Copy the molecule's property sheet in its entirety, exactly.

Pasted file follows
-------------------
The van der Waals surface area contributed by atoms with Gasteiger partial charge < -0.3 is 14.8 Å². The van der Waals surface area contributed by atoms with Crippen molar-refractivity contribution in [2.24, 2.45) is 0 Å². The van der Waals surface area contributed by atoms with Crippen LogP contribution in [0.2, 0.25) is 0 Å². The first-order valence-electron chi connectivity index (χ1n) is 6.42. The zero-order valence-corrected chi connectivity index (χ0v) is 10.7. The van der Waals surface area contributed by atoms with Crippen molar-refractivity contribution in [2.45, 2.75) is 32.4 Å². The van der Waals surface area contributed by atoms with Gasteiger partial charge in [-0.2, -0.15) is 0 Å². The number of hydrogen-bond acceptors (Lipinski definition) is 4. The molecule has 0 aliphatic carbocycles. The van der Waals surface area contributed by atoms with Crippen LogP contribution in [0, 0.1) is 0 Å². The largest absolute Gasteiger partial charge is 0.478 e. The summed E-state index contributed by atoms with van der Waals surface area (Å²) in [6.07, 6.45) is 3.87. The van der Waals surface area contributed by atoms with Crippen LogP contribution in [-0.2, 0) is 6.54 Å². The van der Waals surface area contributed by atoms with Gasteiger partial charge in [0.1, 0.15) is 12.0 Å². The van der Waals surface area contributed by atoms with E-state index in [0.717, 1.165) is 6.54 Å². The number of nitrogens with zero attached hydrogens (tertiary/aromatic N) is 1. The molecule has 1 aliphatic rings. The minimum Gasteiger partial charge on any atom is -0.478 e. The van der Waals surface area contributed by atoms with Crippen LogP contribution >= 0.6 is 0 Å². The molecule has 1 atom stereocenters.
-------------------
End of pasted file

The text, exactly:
The van der Waals surface area contributed by atoms with Gasteiger partial charge < -0.3 is 14.8 Å². The van der Waals surface area contributed by atoms with Crippen molar-refractivity contribution in [2.24, 2.45) is 0 Å². The van der Waals surface area contributed by atoms with Crippen LogP contribution in [0.2, 0.25) is 0 Å². The first-order valence-electron chi connectivity index (χ1n) is 6.42. The zero-order valence-corrected chi connectivity index (χ0v) is 10.7. The van der Waals surface area contributed by atoms with Crippen molar-refractivity contribution in [2.45, 2.75) is 32.4 Å². The van der Waals surface area contributed by atoms with Gasteiger partial charge in [-0.2, -0.15) is 0 Å². The number of hydrogen-bond acceptors (Lipinski definition) is 4. The molecule has 0 aliphatic carbocycles. The van der Waals surface area contributed by atoms with Crippen LogP contribution in [0, 0.1) is 0 Å². The largest absolute Gasteiger partial charge is 0.478 e. The summed E-state index contributed by atoms with van der Waals surface area (Å²) in [6.07, 6.45) is 3.87. The van der Waals surface area contributed by atoms with Crippen LogP contribution in [-0.2, 0) is 6.54 Å². The van der Waals surface area contributed by atoms with Gasteiger partial charge in [0.1, 0.15) is 12.0 Å². The van der Waals surface area contributed by atoms with E-state index in [0.717, 1.165) is 6.54 Å². The number of nitrogens with zero attached hydrogens (tertiary/aromatic N) is 1. The molecule has 1 aliphatic rings. The minimum Gasteiger partial charge on any atom is -0.478 e. The van der Waals surface area contributed by atoms with Crippen LogP contribution >= 0.6 is 0 Å². The molecule has 1 atom stereocenters.